Europe must help fast growing economies meet tomorrows transport challenge
How should we engage tomorrow's economic power houses like China, India, Brazil and Indonesia to work towards cleaner transport?
The question was posed by the renowned Brussels based think tank Friends of Europe at a round table debate during Green Week from 31 May to 3 June.
Among the debaters was Executive Director Jacqueline McGlade from the European Environment Agency (EEA). She stressed the fact that European decision-makers, businesses and others working with fast growing economies should inspire and support developing countries not to make the same mistakes by setting and achieving high standards themselves.
Everywhere demand for cars is increasing - a direct link with their prestige status over bicycles and public transport. Here, Europe should lead by example, anticipating such a predictable increase in cars by offering properly developed solutions to meet people's mobility needs.
Urban planning procedures should also be properly integrated and designed to reduce the environmental problems coming from all the major sectors. There should also be a much greater effort to achieve interoperability in transport networks such as rail across Europe, to enable trains to use electricity for power instead of diesel. City authorities need to deal directly not only with people's transportation habits but also energy supply, land use, and housing preferences when planning for growth.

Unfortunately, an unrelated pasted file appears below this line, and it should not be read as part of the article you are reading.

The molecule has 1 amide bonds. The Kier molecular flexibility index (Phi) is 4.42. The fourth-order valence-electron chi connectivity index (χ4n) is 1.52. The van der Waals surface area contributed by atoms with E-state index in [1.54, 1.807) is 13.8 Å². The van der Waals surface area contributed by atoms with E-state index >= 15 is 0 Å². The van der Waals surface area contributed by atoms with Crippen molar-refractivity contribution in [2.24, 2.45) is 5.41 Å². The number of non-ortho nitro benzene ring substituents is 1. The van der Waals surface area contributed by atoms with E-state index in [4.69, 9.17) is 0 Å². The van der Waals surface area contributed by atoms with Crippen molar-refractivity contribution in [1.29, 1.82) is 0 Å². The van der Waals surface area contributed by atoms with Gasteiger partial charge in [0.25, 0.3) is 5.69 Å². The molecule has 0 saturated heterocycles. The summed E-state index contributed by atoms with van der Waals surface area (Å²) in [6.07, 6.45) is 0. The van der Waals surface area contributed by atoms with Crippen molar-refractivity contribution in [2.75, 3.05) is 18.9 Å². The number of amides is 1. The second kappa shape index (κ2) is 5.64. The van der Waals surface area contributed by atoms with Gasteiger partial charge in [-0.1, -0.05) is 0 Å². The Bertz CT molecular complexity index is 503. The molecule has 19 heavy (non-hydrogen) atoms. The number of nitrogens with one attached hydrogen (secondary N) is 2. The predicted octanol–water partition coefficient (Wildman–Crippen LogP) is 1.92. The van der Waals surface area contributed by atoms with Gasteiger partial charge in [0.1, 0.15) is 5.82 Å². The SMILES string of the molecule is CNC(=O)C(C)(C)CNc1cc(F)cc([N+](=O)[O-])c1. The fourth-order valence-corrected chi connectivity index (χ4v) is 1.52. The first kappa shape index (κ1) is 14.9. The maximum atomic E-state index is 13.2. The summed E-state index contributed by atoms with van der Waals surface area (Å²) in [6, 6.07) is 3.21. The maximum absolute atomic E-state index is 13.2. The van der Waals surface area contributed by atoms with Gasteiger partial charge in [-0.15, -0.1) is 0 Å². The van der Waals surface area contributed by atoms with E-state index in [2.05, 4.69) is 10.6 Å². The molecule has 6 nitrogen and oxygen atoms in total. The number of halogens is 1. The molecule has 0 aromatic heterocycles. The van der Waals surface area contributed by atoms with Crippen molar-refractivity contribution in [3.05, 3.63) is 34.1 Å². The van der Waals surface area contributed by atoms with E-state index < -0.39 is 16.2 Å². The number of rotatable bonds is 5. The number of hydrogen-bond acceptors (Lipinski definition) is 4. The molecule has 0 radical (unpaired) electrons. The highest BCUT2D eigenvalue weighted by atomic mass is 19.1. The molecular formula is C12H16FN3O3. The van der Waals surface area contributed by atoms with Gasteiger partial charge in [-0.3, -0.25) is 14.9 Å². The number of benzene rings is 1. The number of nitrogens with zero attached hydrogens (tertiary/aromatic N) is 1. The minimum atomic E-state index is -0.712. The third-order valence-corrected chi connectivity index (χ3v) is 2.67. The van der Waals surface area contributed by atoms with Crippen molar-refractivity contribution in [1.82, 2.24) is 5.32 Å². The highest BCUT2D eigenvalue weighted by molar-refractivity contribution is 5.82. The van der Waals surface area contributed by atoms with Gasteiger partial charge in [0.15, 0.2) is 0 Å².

Only in these ways will the environmental problems arising from rapid economic growth be minimized, Jacqueline McGlade pointed out.
For references, please go to www.eea.europa.eu/soer or scan the QR code.
This briefing is part of the EEA's report The European Environment - State and Outlook 2015. The EEA is an official agency of the EU, tasked with providing information on Europe's environment.
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